A version of this post originally appeared on Geo-Graphics, a Council on Foreign Relations blog by the Maurice R. Greenberg Center for Geoeconomic Studies.
China has since 1994 operated some form of currency peg, harder or softer, between its yuan and the U.S. dollar. While China’s state-run Xinhua news agency has in recent years railed against U.S. management of the dollar, and has called for “a new, stable, and secured global reserve currency,” this week’s Geo-Graphic illustrates why China has little incentive to press for such a thing.
During the 1956 Suez crisis the Eisenhower administration threatened to create a sterling crisis in order to force Britain out of Egypt. A collapse in sterling would have caused minimal collateral financial damage in the United States owing to trivial U.S. government holdings of British securities – amounting to just $1 per U.S. resident. In contrast, China’s holdings of U.S. securities today amount to over $1,000 per Chinese resident. Any major fall in demand for dollar-denominated assets would cause a collapse in the global purchasing power of China’s massive dollar hoard.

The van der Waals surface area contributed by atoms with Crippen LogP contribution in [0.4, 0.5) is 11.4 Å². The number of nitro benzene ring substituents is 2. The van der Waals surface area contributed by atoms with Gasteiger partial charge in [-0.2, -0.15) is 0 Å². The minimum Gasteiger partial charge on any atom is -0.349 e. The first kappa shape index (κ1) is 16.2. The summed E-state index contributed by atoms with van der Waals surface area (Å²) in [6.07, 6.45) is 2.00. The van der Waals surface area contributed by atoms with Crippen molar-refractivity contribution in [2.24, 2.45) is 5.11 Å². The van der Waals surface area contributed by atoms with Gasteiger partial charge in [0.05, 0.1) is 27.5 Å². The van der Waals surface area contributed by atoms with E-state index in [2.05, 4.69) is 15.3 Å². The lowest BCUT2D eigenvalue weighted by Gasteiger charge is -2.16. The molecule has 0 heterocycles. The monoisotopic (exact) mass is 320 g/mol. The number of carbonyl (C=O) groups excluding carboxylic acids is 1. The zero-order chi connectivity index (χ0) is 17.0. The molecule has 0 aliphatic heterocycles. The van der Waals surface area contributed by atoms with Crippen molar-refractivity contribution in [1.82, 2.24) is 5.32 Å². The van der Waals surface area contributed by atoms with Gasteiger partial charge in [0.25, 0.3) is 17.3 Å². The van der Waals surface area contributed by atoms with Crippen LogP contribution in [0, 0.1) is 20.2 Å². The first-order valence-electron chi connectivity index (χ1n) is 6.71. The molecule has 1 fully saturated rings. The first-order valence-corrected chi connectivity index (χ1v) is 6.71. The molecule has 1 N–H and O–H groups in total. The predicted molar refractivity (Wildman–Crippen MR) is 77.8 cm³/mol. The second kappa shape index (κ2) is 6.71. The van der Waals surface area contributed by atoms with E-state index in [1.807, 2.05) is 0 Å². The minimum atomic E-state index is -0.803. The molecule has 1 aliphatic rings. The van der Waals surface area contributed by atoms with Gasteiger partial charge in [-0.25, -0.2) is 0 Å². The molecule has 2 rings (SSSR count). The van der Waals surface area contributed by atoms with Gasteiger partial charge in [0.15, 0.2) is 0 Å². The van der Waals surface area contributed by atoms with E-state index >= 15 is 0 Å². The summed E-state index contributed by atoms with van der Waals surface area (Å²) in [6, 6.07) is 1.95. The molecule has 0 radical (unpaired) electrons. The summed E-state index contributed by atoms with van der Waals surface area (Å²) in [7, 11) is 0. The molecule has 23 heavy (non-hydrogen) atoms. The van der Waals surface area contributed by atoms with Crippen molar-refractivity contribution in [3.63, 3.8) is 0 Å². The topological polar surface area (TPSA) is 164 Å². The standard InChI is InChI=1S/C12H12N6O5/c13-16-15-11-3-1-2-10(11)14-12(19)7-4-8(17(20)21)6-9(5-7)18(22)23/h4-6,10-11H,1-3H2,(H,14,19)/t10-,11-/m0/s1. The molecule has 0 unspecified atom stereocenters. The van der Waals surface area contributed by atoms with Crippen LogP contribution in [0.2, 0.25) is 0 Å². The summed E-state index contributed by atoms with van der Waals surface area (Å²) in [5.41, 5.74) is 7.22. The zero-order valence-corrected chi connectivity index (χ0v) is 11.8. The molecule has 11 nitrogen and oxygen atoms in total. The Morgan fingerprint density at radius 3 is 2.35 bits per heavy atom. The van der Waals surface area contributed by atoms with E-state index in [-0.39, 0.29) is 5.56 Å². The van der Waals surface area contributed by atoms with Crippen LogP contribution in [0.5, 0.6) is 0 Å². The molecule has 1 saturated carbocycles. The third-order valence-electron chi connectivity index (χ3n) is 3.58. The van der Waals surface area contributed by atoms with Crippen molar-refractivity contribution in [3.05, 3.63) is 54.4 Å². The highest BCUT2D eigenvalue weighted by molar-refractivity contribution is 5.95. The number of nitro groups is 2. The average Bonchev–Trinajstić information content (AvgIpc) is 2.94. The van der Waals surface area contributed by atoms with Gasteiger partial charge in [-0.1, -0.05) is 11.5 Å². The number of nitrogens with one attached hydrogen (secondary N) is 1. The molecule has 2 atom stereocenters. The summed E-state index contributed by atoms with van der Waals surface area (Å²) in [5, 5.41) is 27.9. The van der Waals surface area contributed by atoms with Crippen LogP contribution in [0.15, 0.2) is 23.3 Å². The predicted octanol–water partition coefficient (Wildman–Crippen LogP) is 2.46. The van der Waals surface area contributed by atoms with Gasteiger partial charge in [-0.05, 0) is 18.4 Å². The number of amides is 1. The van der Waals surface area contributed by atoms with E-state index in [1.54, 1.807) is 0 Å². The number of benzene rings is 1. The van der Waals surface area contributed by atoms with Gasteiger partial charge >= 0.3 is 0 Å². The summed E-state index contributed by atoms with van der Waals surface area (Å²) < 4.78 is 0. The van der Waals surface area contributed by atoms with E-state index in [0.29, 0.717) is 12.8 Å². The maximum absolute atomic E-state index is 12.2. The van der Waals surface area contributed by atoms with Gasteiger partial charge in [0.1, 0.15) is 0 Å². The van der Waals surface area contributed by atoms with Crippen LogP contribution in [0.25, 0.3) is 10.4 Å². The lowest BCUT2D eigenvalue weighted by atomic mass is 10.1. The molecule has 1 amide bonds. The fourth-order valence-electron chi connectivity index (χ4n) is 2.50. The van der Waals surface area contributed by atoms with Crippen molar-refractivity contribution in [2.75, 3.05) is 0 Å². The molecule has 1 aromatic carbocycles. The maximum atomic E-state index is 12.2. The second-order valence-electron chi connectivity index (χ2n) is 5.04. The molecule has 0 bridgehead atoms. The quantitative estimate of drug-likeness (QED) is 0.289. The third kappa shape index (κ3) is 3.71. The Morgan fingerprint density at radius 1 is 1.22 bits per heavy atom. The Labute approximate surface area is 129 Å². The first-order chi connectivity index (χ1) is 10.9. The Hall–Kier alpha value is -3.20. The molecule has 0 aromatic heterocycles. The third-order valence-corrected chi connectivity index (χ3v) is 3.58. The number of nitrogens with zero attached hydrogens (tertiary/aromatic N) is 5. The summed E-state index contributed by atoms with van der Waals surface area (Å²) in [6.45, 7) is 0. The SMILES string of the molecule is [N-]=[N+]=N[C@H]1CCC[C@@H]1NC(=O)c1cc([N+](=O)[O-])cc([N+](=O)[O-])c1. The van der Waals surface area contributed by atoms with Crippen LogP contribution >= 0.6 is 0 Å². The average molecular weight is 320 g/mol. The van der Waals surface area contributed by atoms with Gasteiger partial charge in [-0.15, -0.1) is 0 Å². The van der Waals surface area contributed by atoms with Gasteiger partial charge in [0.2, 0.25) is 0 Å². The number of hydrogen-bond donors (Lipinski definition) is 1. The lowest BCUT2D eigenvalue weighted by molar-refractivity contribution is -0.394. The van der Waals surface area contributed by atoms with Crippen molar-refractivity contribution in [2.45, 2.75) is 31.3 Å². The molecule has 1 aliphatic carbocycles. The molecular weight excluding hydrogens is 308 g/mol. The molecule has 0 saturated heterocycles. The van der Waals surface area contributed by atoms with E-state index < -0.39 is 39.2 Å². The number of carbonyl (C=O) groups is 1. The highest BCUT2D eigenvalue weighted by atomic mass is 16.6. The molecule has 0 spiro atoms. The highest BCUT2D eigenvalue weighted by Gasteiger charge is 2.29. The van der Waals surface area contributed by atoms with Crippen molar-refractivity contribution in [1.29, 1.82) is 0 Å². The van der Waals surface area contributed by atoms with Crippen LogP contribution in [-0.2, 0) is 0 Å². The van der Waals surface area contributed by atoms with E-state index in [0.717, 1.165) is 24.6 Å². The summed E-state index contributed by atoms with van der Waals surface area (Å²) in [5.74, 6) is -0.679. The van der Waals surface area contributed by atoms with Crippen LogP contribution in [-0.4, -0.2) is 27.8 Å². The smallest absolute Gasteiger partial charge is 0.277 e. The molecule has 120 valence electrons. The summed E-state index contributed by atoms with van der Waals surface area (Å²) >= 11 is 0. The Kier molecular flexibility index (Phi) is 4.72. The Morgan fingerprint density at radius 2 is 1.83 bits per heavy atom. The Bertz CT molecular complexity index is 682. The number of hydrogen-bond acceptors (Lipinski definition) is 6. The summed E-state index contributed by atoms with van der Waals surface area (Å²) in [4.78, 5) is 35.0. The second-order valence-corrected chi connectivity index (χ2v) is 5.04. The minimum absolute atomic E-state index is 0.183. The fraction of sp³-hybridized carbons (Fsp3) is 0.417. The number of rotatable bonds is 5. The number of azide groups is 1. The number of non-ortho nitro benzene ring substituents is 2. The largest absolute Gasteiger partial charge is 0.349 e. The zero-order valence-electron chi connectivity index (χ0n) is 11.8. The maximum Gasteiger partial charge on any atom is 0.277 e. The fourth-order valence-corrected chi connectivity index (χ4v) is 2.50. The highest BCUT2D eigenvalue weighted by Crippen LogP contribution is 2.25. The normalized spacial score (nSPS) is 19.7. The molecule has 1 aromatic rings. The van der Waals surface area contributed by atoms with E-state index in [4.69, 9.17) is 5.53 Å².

For its part, the United States finds congenial a world in which a dollar sent to China for cheap goods comes back overnight in the form of a near-zero interest loan, which can then be recycled through the U.S. financial system to create yet more cheap credit.
Neither partner in this monetary marriage is, therefore, likely to file for divorce any time soon.
See the original post on Geo-Graphics.